The battle over aid
Sir: Why Nations Fail, the book rightly lauded in The Spectator (‘Why aid fails’, 25 January), is one of the inspirations for many of the changes this government has made in international development policy. Those changes can best be described as driving value for money through the system, tackling conflict and instability, and building prosperity. Bringing together defence, diplomacy and development — not least through the mechanism of the National Security Council — has made a significant difference to the success of British development policy. Buried in the article is the sentence: ‘We do not argue for its [the aid budget’s] reduction.’ Our development policy is about maximising the effectiveness of what we do in all the ways that this brilliant book extols.
Andrew Mitchell MP
International Development Secretary 2010–2012
Sir: Daron Acemoglu and James Robinson (25 January) argue convincingly that the UK’s international aid isn’t working. But they draw the conclusion that this is because it isn’t smart enough or targeted enough. What evidence is there that even if it were smarter, it would do any good? It is one of the great ironies that a government which believes that, at home, aid for the poor creates dependency and must be reduced nevertheless insists that, for poor people in other countries, it does not create dependency and must be increased.
New Malden, Surrey
Sir: Is The Spectator ’s cover (25 January) of two bearded, large hooked-nosed, weapon-wielding men how the publication wishes to portray a Sunni-Shia war in the Islamic world? This casual use of Middle Eastern stereotypes of both Arabs and Iranians is not new but it is certainly not helpful. Depicting Arabs and Iranians in this way risks alienating these communities further and entrenching negative stereotypes. Images matter more than words and have a major impact in how people see others.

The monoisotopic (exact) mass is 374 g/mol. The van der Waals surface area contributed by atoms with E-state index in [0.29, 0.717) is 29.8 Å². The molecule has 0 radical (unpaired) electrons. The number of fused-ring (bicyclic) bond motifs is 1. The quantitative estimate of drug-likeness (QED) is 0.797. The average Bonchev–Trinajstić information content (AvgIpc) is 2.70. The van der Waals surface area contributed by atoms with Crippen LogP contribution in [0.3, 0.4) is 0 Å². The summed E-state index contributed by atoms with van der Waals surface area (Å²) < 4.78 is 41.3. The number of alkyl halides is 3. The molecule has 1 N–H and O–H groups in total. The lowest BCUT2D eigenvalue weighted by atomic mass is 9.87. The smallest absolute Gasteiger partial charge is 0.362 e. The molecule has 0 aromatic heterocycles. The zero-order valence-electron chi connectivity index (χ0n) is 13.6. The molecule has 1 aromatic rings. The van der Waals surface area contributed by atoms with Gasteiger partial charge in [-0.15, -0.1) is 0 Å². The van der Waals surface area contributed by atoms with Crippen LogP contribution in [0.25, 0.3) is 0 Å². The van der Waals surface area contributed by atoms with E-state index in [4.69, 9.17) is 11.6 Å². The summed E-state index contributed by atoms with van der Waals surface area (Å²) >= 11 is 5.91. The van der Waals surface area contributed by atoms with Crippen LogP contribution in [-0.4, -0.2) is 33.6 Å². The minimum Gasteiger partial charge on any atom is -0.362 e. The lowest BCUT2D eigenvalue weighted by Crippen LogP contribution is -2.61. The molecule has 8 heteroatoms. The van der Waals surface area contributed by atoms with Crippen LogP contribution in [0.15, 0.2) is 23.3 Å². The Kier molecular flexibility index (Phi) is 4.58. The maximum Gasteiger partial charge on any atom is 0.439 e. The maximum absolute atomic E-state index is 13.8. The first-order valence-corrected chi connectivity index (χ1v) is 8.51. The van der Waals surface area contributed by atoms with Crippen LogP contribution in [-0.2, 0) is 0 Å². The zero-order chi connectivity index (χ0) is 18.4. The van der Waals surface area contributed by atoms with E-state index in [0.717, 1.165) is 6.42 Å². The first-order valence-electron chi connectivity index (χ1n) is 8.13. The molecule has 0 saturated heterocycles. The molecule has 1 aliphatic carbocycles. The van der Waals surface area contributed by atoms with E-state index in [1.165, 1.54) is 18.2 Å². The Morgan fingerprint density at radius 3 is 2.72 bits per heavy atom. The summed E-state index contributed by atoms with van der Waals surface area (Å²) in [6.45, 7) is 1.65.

Council for Arab-British Understanding
The Ward files
Sir: Michael Ward (Letters, 25 January) looks forward to seeing the conviction of his uncle, Stephen Ward, overturned when the transcript of his trial is disclosed. Recently, however, the government revealed that no transcript exists. Earlier this month the House of Lords was astonished to be told that only ‘partial records’ survive. We were also told that only one of the six files seemed to be entirely secret. I suggested that the historian Peter Hennessy should be asked to visit the files and clear up the confusion. Nothing could be done ‘for another 100 years or so’, I was informed. The establishment seems determined that Ward should continue to be denied justice.
House of Lords, London SW1
Sir: I enjoyed Clarissa Tan’s adventures in Italian alternative medicine (Florence Notebook, 25 January); the whole account reminded me gloriously of Three Men in a Boat. But if she could smell the petrol in her potion, homeopathic it was not. Homeopathy, one of the oldest and most widespread quack remedies, hides its ludicrous levels of dilution under a code, that is, ‘C’, for one in 100. Each further ‘C’ is another one-in-100 dilution, so 6C, a common dilution factor, is one in a trillion. Practically indistinguishable from plain water, and surely not scented?
The other side is worse
Sir: If Charles Moore really believes that Radio 3 is ‘babyish’ (Notes, 25 January), then he should spend a few days or even a few hours listening to its rival, Classic FM. A little exposure to broadcasters who mangle the names of the most familiar composers, and introduce the chunks of music they play as ‘smooth’ or ‘relaxing’, should convince Mr Moore of the superiority of the public service station over the commercial.
Gentlemen of polish
Sir: Alexander Chancellor tells the story of a member of the landed gentry telling him that the best way to tell a gentleman was by the condition of his footwear (Long life, 18 January). My grandfather, who died in 1940, told me something different: that you could always tell whether a man was a gentleman by observing the back of his shoes. If they were polished, he had a servant to clean them and was a gentleman. If only the fronts were polished, he had to do it himself, and was not a gentleman. Needless to say, my grandfather never cleaned either his shoes or his riding boots.
Alan Tritton CBE
Great Leighs, Essex
Drunk drivers of 1897
Sir: Barometer (25 January) says driving motorcars while drunk was not illegal until 1925. But individual prosecutions date back much earlier. In 1897, George Smith, the 25-year-old driver of an electric cab, was charged with drunk driving in Bond Street. The Autocar commented sternly, ‘This is an offence that should be very stringently dealt with, as an autocar in the hands of a drunken man is distinctly worse than a horse-drawn vehicle.’ He was fined £1.
Sir: I do not believe that Charles Saatchi is a black belt in anything, except perhaps origami. My money is on Taki.
Jeremy M.J. Havard